Special to the Tribune
Recently a local business re-opened up for custom slaughter and cutting wrapping: the Rodear Meats Abattoir and meat processing facility.
I know there are many people who don’t know what an abattoir is so just to be clear, it is a place where animals are slaughtered for customers.
An abattoir may be associated with a plant for further processing: hamburger grinding, cut and wrapping of butchered cuts, making jerky, sausage or other processed meats. A commercial freezer might be part of the operation.
Rodear Meats is all of these.
Food safety rules and regulations can be fatally onerous for small and medium size operators, creating instability.
The ham-fisted approach by the previous government in regulating the slaughtering of animals on farms was meant to require that all meat sold to retail customers be inspected in a proper facility.
Outrage by people wanting to sell to local customers forced government to back off the requirement that all slaughter for sale be done in a government-inspected facility.
When that happened, many of the abattoirs which had upgraded for the new tighter regulations were left without sufficient business to pay for the investments.
Complicating this regulatory nightmare was the challenge of getting staff to work for the wages the plants could afford. This led to temporary foreign workers coming in for peak seasons.
Most of the slaughter is in the fall, the same time as hunters bring in game and the 4H (youth farmer program) sales take place.
Many people who were in the business of selling directly to customers had to go out of business or had to truck to Kamloops or Prince George. This can add $100 more per animal over having the work done locally.
“Yay!” I say. We can make up to $500 more per animal for the trouble of trucking to an abattoir, picking it up and delivering it to customers. The more animals we do at a time the more we can spread the costs out and either the price is better for the customer or we can have a greater return for efforts.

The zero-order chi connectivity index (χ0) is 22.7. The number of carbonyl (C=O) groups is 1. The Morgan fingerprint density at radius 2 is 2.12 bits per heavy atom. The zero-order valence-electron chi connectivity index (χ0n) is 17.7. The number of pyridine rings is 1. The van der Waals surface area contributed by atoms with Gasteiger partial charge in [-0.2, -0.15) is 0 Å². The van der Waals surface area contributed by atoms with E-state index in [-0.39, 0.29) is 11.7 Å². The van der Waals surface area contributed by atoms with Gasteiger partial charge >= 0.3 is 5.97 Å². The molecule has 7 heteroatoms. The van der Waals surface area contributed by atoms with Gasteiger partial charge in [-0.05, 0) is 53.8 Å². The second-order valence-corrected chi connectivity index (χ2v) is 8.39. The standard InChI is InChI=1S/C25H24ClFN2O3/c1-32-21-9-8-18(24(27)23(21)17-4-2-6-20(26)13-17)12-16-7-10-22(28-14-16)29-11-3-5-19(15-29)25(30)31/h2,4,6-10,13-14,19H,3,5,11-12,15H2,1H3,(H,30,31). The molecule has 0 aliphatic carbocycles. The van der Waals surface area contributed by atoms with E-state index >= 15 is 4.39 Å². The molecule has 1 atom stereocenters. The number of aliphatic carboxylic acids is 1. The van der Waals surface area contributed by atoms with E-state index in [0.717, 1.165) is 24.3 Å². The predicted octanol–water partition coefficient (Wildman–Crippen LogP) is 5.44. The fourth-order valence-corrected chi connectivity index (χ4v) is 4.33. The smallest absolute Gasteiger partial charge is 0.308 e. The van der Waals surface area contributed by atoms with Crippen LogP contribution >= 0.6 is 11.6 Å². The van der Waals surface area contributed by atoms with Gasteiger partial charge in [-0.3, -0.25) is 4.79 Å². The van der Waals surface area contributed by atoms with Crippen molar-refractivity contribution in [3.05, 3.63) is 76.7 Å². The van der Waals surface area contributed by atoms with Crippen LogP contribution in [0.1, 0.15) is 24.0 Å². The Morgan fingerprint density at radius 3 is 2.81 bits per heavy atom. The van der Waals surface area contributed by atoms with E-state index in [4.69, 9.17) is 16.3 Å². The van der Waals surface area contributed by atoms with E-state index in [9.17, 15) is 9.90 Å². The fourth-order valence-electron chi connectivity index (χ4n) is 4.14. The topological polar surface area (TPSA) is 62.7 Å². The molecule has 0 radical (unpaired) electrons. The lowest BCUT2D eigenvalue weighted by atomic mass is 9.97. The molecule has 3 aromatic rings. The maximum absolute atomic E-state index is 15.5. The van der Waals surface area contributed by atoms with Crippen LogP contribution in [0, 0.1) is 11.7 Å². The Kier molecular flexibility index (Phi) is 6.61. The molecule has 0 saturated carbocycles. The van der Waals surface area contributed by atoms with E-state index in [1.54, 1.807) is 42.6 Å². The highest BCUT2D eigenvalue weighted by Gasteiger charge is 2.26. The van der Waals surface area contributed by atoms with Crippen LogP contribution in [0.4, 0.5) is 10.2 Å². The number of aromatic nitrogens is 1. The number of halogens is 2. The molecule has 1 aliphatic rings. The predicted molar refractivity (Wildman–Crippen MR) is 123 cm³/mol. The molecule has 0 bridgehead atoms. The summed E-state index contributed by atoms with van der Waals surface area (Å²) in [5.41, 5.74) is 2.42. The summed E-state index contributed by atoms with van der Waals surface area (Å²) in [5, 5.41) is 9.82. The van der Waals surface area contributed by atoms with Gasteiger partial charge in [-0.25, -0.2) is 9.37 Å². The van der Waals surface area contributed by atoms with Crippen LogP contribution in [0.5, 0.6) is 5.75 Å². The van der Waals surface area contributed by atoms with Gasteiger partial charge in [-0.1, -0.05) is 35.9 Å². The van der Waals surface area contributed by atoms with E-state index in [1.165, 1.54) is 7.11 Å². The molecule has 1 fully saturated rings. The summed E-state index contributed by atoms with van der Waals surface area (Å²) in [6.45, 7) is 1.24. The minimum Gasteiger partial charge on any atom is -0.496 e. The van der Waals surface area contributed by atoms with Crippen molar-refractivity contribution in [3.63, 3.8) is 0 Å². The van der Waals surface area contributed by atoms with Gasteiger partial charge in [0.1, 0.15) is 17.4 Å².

It might cost half of that $500 in time, travel and other marketing costs.
If we collectively are going to supply the local (and lower mainland ) markets then we have to be able to efficiently get the animals processed and delivered. This is not easy.
We have a poorly developed infrastructure for this business of supplying meat to customers. Transportation, and storage of inventory are two additional challenges to the proper raising and finishing of animals.
But local abattoirs are critical for most of us. We don’t have truckloads ready to ship to the lower mainland at once. The closer the better is the rule for humane transport. Stress for the harvested animals needs to be minimized to ensure tenderness and taste.
Just a reminder: Findlay Meats in 100 Mile is not going to slaughter after January 2018. No one has picked up that government-owned mobile killing plant. Another chicken plant is in storage or has been sold out of the area.
Pasture to Plate at Redstone is a wonderful new facility. They have their own vertically integrated business. Their ranch production of beef, lamb, pigs and poultry go through their own state-of-the-art abattoir, loaded on their truck and sent to their commercial meat outlets in Vancouver.
Spokin Lake Meats remains closed. Neither Quesnel nor 100 Mile were able to make the business case for an abattoir business.
Good for Dave Fernie for being able to start up again. He is located in Beaver Valley out past Big Lake. Dave is well regarded for his knowledge of meat processing and has been teaching students in the business.
David Zirnhelt is a member of the Cariboo Cattlemen’s Association and chair of the advisory committee for the Applied Sustainable Ranching program which started at Thompson Rivers University in Williams Lake in January of 2016.